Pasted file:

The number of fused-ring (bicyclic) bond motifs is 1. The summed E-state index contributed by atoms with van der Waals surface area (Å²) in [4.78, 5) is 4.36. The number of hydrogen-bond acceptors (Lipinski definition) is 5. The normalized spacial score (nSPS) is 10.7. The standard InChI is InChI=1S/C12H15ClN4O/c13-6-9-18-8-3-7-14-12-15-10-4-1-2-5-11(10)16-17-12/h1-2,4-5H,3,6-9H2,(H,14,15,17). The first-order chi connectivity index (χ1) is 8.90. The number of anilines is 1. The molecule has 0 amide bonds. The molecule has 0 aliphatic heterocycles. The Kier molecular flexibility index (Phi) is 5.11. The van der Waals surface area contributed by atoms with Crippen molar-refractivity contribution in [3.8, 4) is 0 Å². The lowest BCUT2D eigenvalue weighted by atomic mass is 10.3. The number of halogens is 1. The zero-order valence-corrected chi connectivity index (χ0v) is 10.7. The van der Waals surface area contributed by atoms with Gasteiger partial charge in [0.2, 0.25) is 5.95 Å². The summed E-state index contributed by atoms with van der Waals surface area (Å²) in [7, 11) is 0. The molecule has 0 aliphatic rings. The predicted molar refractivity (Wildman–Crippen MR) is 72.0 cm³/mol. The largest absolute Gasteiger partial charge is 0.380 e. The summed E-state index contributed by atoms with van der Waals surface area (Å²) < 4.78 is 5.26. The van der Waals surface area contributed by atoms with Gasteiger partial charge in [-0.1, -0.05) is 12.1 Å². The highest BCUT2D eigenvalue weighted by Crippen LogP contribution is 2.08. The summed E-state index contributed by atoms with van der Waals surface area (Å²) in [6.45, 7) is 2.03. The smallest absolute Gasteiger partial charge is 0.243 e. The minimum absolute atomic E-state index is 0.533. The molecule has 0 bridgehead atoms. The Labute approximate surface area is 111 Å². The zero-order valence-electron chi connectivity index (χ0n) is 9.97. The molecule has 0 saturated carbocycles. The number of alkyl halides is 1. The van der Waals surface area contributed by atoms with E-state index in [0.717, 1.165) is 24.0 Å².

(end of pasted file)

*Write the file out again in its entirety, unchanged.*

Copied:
The number of fused-ring (bicyclic) bond motifs is 1. The summed E-state index contributed by atoms with van der Waals surface area (Å²) in [4.78, 5) is 4.36. The number of hydrogen-bond acceptors (Lipinski definition) is 5. The normalized spacial score (nSPS) is 10.7. The standard InChI is InChI=1S/C12H15ClN4O/c13-6-9-18-8-3-7-14-12-15-10-4-1-2-5-11(10)16-17-12/h1-2,4-5H,3,6-9H2,(H,14,15,17). The first-order chi connectivity index (χ1) is 8.90. The number of anilines is 1. The molecule has 0 amide bonds. The molecule has 0 aliphatic heterocycles. The Kier molecular flexibility index (Phi) is 5.11. The van der Waals surface area contributed by atoms with Crippen molar-refractivity contribution in [3.8, 4) is 0 Å². The lowest BCUT2D eigenvalue weighted by atomic mass is 10.3. The number of halogens is 1. The zero-order valence-corrected chi connectivity index (χ0v) is 10.7. The van der Waals surface area contributed by atoms with Gasteiger partial charge in [0.2, 0.25) is 5.95 Å². The summed E-state index contributed by atoms with van der Waals surface area (Å²) in [7, 11) is 0. The molecule has 0 aliphatic rings. The predicted molar refractivity (Wildman–Crippen MR) is 72.0 cm³/mol. The largest absolute Gasteiger partial charge is 0.380 e. The summed E-state index contributed by atoms with van der Waals surface area (Å²) < 4.78 is 5.26. The van der Waals surface area contributed by atoms with Gasteiger partial charge in [-0.1, -0.05) is 12.1 Å². The highest BCUT2D eigenvalue weighted by Crippen LogP contribution is 2.08. The summed E-state index contributed by atoms with van der Waals surface area (Å²) in [6.45, 7) is 2.03. The smallest absolute Gasteiger partial charge is 0.243 e. The minimum absolute atomic E-state index is 0.533. The molecule has 0 bridgehead atoms. The Labute approximate surface area is 111 Å². The zero-order valence-electron chi connectivity index (χ0n) is 9.97. The molecule has 0 saturated carbocycles. The number of alkyl halides is 1. The van der Waals surface area contributed by atoms with E-state index in [0.717, 1.165) is 24.0 Å².